For a nation of outdoors-lovers, Australia is pretty wild about interior design.
But no two territories in the land quite have the same idea of what is hot and what is not in interiors.
Neither do interior design trends remain static – which means that wherever you are in Australia, a distinct local décor culture has evolved over time.
But what does that mean in concrete terms?
We decided to find out. Working with interior designer Miriam Pinkney, we identified the top design styles and trends in Australia over the past 5 years.
We then ran these styles and trends through Google Trends to identify the most-searched-for design styles in each of Australia’s territories.
It turns out that the industrial style got big, wherever you are in Australia! But other styles such as the coastal look or Scandi chic showed more regional variation.
Victoria, in particular, has embraced Nordic style interiors – perhaps to make it cosier when it’s raining outside!
We created a series of maps and graphs to illustrate how design trends have changed in Australia’s regions over the past five years, plus a special image gallery to demonstrate the style that featured at the top of every territory’s interiors hit-list: industrial.
What is Industrial design?
What does the industrial style mean? And why does everyone want their home to look like the inside of an abandoned factory?
“The Industrial design soared to popularity in the 2000s and still remains popular today,” says designer Pinkney.
“The open plan style is timeless and versatile, which is why it is favored amongst the Aussie lifestyle.
Aesthetically the style combines raw and rough with sleek and streamlined, and has a high focus on the blend between old and new.”
In a factory or warehouse setting, industrial design is a solution to practical needs: sturdy, functional fixtures and fittings made with no-nonsense materials, to save eating into the factory owner’s profits.
Historically, industrial designers needed to come up with economic, elegant solutions to the practical problems of heating, lighting, and working.
Designs like this survive the tests of time.
But big industry faltered in the mid-twentieth century, and more old warehouses and former power stations were converted into affordable homes.
Architects and interior designers noticed that the ‘no frills’ look actually chimed with their fundamental principles – most pertinently, that form should follow function.
As the communication age dawned, clunky industrial materials such as concrete, wood, brick, iron, and steel began to acquire a certain retro aura, too, but without tying home decorators to a particular era.
In other words, industrial is stylish without being shouty.
These materials also make spaces feel larger, according to Pinkney.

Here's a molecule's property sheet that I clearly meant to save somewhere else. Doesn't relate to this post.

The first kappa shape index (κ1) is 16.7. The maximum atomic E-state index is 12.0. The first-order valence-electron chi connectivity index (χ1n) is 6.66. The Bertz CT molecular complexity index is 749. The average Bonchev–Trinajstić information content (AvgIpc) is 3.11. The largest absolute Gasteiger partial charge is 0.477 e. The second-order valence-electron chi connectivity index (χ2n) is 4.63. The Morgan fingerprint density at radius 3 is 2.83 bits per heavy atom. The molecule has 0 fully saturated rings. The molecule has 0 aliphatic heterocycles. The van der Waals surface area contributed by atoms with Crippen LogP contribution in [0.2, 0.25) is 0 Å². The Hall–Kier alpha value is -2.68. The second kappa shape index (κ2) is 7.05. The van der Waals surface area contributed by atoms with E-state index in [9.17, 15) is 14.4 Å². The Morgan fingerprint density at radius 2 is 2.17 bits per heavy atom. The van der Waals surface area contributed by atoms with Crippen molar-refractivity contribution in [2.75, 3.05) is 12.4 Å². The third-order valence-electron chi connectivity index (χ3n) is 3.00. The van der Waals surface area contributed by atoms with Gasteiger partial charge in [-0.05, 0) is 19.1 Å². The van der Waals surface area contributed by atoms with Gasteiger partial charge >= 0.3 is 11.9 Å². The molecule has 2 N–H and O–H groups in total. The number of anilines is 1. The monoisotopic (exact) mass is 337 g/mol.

Industrial design is the number one searched interior style in Australia over the past five years – and the nations (un)Official Look for 2020.
How times have changed… interior design trends.
Interior trends aren’t just about an overall look – the devil is in the details.
There are two particular details that Australians have developed a passion for over the past five years.
One of them is rattan: a hard palm vine material is commonly woven together to create wicker furniture.
The look is synonymous with 1970s cosmopolitan décor.
Rattan is cultured, versatile, yet sustainable – so perhaps it’s no wonder the material is at the crest of a big comeback in 2020.
“Rattan is now an ultimate home must-have,” says Pinkney, “due to its incredible strength and the ability for manipulation across designs.
Natural rattan aesthetically provides warmth to any interior, and is desirable due to its ability to remain visually appealing, without any excessive cleaning regime.
“This timeless trend originated in the bohemian 70’s and provides a myriad of styles and optional finishes, meaning it is perfect for numerous design styles.”
The other big interiors trend might also owe its success to the battle against the climate crisis.
Succulents are the juicy, drought-resistant plants you previously have only encountered in the desert or your gran’s bathroom.
These plants may not have the power to save the planet by themselves, but learning to love a houseplant is a great way to start reconnecting with nature.
Succulent plants are both low maintenance and, generally, small and ornamental – making them perfect for today’s time- and space-strapped professional.
Plus, the Australian climate means you can leave them out all year round if you buy them for your garden rather than your interiors.
Australia’s favourite room to decorate
“The kitchen is the heart of the home,” for Pinkney.
It is the social hub and core to family or communal living.
Kitchen design is integral to the overall aesthetic of a home’s interior, not only tying together all rooms of the house but tying people together as well.
“It has evolved to be an impressive statement and representation of residents who live there.
The diversity of kitchen design allows us to create beautiful and unique spaces for us to socialize, eat and cook together.”
Kitchens and bathrooms are our favourite rooms to redecorate.
Well, it’s more fun than cleaning them, isn’t it?
Wherever you are in Australia, your neighbours are thinking about redecorating the kitchen.
Those on the balmy west coast of Australia also like to search out backyard renovation ideas on Google.
In fact, the backyard is the perfect place to set out a nice vintage rattan chair among a carefully-curated selection of succulents and shrubs.
Home interior design is a delicate business.
It isn’t easy to be fashionable and yet timeless, to embrace Australian trends yet create your own style.
Thankfully, we have the internet to hand, with an infinity of ideas, just a search query away.
Which room will you decorate first?
This post was originally published by Budget Direct Home Insurance
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